Sergio Brown ready to start at safety

Known for solid special-teams play, Colts' reserve safety realizes he must stay calm, play fast as LaRon Landry's sub.

Before this week, Sergio Brown was known as an excellent special-teams player who sometimes got on the field with the Indianapolis Colts’ base defense as a reserve safety.

That all changed Monday, when the NFL suspended Colts safety LaRon Landry four games for violating the league’s policy on performance-enhancing substances.

The Colts didn’t hesitate to promote Brown to starter. In 66 career appearances, counting the playoffs, the fifth-year pro has started just three times. That smells of opportunity for Sunday’s Lucas Oil Stadium visitor, the Baltimore Ravens, who stretch the field with wide receivers Steve Smith Sr. and Torrey Smith.

Brown doesn’t have the bodybuilding physique of Landry, but the 6-2, 218-pound safety is confident in his athleticism when faced with the likes of the Smiths.

“It definitely could be an opportunity to prove that I can play in this NFL at any position,” said Brown, who played his college ball at Notre Dame. “If it’s on defense or special teams, I just want to go out there and put my best foot forward and have whoever judges me be the judge of whatever I do.”

Brown can get a bit hyper on the field. And jumpy defenders are known to be prone to mistakes, like the memorable one he made in 2012. Jacksonville’s Cecil Shorts III beat Brown off the line for an 80-yard, game-winning TD pass in the final minutes at Lucas Oil Stadium. As Shorts accelerated into the clear, Brown smacked both sides of his helmet in disgust.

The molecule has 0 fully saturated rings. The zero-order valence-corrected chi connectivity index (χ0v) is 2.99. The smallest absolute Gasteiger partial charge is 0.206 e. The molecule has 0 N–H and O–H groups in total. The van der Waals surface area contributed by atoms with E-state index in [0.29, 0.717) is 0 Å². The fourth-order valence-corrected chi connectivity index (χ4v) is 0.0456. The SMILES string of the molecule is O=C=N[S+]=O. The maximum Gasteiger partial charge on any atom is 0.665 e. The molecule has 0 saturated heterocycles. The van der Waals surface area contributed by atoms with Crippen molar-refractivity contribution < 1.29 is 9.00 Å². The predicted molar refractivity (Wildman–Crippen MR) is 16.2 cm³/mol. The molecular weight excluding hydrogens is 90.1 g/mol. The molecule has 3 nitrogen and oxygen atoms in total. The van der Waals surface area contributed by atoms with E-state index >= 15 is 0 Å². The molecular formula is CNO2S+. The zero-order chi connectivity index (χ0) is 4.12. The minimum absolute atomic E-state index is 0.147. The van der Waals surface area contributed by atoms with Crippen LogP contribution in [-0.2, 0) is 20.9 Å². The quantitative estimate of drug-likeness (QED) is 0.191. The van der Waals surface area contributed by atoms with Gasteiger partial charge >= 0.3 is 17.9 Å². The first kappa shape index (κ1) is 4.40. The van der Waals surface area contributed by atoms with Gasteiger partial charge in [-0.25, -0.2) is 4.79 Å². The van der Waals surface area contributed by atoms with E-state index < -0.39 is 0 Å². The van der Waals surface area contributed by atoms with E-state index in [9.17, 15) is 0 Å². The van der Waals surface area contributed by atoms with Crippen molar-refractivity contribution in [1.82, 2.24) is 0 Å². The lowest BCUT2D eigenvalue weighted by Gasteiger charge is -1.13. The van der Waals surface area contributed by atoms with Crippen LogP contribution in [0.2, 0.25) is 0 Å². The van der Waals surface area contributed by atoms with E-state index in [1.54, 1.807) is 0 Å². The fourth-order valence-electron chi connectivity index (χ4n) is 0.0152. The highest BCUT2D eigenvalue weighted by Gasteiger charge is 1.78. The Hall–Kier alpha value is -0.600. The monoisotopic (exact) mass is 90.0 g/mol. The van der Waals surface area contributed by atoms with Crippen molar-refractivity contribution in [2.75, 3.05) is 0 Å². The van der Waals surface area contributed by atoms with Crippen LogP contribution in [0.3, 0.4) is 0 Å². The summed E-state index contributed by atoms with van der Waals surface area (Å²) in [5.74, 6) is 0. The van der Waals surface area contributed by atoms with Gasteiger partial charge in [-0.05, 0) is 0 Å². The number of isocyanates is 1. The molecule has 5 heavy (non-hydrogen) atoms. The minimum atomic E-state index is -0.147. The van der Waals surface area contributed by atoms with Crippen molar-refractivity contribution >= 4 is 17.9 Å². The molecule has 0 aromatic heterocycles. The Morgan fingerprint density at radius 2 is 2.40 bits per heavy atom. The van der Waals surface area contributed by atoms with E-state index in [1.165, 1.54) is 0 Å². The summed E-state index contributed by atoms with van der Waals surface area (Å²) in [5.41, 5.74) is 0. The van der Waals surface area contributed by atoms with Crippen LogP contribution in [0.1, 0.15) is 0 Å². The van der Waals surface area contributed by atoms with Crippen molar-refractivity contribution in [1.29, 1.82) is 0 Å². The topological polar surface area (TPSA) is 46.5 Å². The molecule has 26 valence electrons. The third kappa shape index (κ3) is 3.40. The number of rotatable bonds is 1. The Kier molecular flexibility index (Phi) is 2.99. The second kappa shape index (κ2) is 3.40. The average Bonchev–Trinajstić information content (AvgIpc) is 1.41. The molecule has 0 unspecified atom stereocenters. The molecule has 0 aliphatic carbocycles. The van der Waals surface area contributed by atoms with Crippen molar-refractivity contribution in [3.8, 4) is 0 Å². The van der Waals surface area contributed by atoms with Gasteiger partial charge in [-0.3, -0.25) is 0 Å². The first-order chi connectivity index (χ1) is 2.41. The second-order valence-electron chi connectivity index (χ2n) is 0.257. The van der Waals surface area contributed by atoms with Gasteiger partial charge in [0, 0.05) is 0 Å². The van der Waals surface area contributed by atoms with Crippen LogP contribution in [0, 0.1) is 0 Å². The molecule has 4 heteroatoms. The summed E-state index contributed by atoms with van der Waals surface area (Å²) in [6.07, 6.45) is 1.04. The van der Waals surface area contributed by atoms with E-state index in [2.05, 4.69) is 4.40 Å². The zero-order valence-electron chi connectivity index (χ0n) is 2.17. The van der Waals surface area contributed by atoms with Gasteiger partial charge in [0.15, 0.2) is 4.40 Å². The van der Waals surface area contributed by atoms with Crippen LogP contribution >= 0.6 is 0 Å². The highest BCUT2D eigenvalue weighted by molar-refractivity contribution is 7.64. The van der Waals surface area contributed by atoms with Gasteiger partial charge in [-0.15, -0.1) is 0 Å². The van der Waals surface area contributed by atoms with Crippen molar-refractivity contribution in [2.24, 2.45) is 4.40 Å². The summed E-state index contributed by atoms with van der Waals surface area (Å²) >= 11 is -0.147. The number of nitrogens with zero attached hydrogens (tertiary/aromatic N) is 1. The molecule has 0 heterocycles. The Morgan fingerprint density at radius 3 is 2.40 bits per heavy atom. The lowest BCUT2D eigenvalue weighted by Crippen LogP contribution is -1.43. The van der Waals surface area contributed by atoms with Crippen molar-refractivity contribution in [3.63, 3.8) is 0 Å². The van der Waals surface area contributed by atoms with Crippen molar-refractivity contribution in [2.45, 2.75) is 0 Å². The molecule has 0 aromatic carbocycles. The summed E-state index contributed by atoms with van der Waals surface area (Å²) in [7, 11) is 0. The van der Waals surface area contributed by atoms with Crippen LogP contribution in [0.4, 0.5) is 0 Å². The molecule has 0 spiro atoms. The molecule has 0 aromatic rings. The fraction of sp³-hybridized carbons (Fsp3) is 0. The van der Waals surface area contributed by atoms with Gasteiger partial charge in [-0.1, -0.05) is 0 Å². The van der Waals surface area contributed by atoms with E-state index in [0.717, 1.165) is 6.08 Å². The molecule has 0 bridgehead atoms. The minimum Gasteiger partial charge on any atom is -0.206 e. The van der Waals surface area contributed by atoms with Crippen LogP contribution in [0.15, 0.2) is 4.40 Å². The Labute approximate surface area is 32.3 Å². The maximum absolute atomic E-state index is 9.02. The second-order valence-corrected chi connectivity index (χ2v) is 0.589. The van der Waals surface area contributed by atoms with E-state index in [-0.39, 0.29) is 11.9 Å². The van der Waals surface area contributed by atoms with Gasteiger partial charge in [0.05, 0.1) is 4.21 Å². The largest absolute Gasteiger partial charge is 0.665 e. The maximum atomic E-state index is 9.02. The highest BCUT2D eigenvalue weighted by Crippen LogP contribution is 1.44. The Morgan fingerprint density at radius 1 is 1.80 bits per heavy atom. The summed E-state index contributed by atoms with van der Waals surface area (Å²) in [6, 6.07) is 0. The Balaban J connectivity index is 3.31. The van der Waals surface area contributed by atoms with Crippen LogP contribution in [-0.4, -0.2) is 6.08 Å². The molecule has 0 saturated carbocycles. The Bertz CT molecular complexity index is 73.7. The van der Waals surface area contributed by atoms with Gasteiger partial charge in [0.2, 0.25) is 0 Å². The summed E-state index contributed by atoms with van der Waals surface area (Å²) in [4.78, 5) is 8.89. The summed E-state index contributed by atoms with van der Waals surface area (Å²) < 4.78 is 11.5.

“I just want him to relax,” said safety Mike Adams, who had two interceptions in last week’s 41-17 home win over Tennessee. “If I can make the calls, get him lined up right, just let him play fast and let him do what he does. I’ve seen Serg practice, and even when I first got here, it surprised me he only had a handful of starts. He goes hard. Even on special teams you can see him, he plays so relentless.

“We’ll see because you know he’s definitely a fireball. He’s a motor. He goes, he goes and that’s just one of the things he does. I probably have to calm him down here and there. But I’m not worried about Serg at all. He’s a smart guy. He knows the calls. He knows everything. He knows what to do. I’ve probably got to adjust to him. I’ve probably got to keep up with him.”

Brown did get first-team reps in training camp and offseason training activities.

“It helped tremendously,” he said. “Just getting out there, you won’t be able to learn the same amount or prepare the same way if you’re looking at things from the sideline. But those reps definitely helped out as I’m getting ready to play more defense.”

Colts defensive coordinator Greg Manusky was asked how Brown differs from Landry, who went to the Pro Bowl for the New York Jets in 2012.

“Everybody has their unique way of playing, and I think Serg is more of a ball hawk, more than anything, than Landry is,” Manusky said. “Landry’s a little bit more of a box player, getting downhill, making tackles in the box. Serg is a little bit more on the backend of it, free safety-ish, looking at the quarterback trying to get off the breaks of the quarterback and make plays up top in the middle of the field. From that standpoint, I think it’s a little bit different.”

Manusky reiterates what Brown already knows, that a key to Sunday is staying under control.

“You don’t want him amped up,” the coach said. “Any game that you play, those safeties have to communicate with the whole secondary. From Sergio, you don’t want a guy that’s always amped up and ready to roll. They got to be patient. They’ve got to be calm, making the right corrections on the backend and making the right calls.”

Phillip B. Wilson can be found on Twitter (@pwilson24), Facebook and Google+.

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